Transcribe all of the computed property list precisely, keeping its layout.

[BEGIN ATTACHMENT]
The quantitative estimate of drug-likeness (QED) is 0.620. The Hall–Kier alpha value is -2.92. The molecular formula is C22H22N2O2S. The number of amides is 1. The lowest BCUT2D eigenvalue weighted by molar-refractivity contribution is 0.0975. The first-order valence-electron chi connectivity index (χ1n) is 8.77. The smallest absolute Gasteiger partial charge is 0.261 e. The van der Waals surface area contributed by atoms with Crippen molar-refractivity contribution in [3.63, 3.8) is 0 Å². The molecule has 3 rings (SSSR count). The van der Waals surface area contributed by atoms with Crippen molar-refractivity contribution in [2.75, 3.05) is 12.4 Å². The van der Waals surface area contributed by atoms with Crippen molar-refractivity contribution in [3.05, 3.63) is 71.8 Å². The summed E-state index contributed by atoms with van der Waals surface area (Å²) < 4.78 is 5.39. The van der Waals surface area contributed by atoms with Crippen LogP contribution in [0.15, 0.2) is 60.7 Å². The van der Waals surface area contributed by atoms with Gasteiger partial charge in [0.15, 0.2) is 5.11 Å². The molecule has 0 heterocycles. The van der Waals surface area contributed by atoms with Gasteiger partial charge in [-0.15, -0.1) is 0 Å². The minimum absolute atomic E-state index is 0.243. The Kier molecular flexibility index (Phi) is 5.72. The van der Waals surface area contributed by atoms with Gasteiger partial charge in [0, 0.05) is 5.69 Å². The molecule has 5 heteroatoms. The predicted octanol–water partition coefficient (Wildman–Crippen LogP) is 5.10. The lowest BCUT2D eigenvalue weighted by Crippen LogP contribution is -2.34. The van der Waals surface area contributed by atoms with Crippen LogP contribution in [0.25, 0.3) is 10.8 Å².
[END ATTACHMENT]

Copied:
The quantitative estimate of drug-likeness (QED) is 0.620. The Hall–Kier alpha value is -2.92. The molecular formula is C22H22N2O2S. The number of amides is 1. The lowest BCUT2D eigenvalue weighted by molar-refractivity contribution is 0.0975. The first-order valence-electron chi connectivity index (χ1n) is 8.77. The smallest absolute Gasteiger partial charge is 0.261 e. The van der Waals surface area contributed by atoms with Crippen molar-refractivity contribution in [3.63, 3.8) is 0 Å². The molecule has 3 rings (SSSR count). The van der Waals surface area contributed by atoms with Crippen molar-refractivity contribution in [2.75, 3.05) is 12.4 Å². The van der Waals surface area contributed by atoms with Crippen molar-refractivity contribution in [3.05, 3.63) is 71.8 Å². The summed E-state index contributed by atoms with van der Waals surface area (Å²) < 4.78 is 5.39. The van der Waals surface area contributed by atoms with Crippen LogP contribution in [0.15, 0.2) is 60.7 Å². The van der Waals surface area contributed by atoms with Gasteiger partial charge in [0.15, 0.2) is 5.11 Å². The molecule has 0 heterocycles. The van der Waals surface area contributed by atoms with Gasteiger partial charge in [-0.15, -0.1) is 0 Å². The minimum absolute atomic E-state index is 0.243. The Kier molecular flexibility index (Phi) is 5.72. The van der Waals surface area contributed by atoms with Gasteiger partial charge in [0, 0.05) is 5.69 Å². The molecule has 5 heteroatoms. The predicted octanol–water partition coefficient (Wildman–Crippen LogP) is 5.10. The lowest BCUT2D eigenvalue weighted by Crippen LogP contribution is -2.34. The van der Waals surface area contributed by atoms with Crippen LogP contribution in [0.25, 0.3) is 10.8 Å².